The presidential commission has an answer--and a threat--to those who may object to the "intelligent mail" plan: "Requiring all mail to identify its sender would likely have a negligible impact on most users of the Postal Service who readily identify themselves when they send mail and would consider such a requirement a relatively modest concession to ensure their safety and that of the men and women who deliver the nation's mail. The greatest inconvenience, most certainly, would be to those who use the mail system for unlawful purposes, since such a move would hand law enforcement a powerful new tool to identify and prevent such abuse."

This is the same insidious Catch-22 logic that those like Ashcroft have been using to attack anyone who opposes the expansion of the government's repressive laws and powers. According to this logic, only those who are doing something "criminal" would be concerned about such laws and powers-- and anyone who opposes such moves must have something "bad" to hide.

The reality is that if the "intelligent mail" plan is implemented, it would have a broad and chilling effect throughout society. The government potentially would be able to build a central database of everything that passes through the mail. Any letter of complaint could be clearly identified to a specific sender. No letter to the editor would be anonymous. Everything from credit cards and medicines to political magazines sent through the mail would be subject to the prying eyes of the authorities. And, clearly, "intelligent mail" would be used against the political movements of opposition, especially revolutionary forces.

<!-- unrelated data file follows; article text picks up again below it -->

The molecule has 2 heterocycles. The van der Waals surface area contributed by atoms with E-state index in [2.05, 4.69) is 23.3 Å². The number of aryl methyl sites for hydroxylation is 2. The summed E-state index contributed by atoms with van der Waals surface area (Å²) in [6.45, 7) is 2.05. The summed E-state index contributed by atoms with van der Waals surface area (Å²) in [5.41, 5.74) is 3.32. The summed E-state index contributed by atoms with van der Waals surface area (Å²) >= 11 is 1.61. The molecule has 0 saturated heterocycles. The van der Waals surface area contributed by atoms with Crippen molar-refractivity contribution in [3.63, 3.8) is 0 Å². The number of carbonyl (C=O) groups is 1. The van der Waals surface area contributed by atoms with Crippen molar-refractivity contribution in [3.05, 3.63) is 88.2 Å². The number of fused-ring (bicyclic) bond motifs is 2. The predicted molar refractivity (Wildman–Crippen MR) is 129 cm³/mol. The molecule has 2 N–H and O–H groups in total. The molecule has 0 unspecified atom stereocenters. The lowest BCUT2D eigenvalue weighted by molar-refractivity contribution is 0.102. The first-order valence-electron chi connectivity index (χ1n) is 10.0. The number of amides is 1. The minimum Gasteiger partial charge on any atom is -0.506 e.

The "intelligent mail" plan is not widely known at this point, but some groups concerned with issues of privacy and technology are beginning to speak out. Ari Scwartz of the Center for Democracy and Technology told that there is "a long history in this country of anonymous political speech," and removing anonymity in the mail system would mark "a major change to political discourse in this country." The Electronic Privacy Information Center warned that "intelligent mail" could facilitate expanded government surveillance powers.

Mail Covers

Monitoring of mail is actually already a basic tool of police spying. The FBI and other police agencies routinely perform "mail covers"--looking at the information on an envelope, without the permission or knowledge of the sender or receiver of the piece of mail. This has been happening long before the USA Patriot Act and other new repressive laws were passed in the wake of 9/11.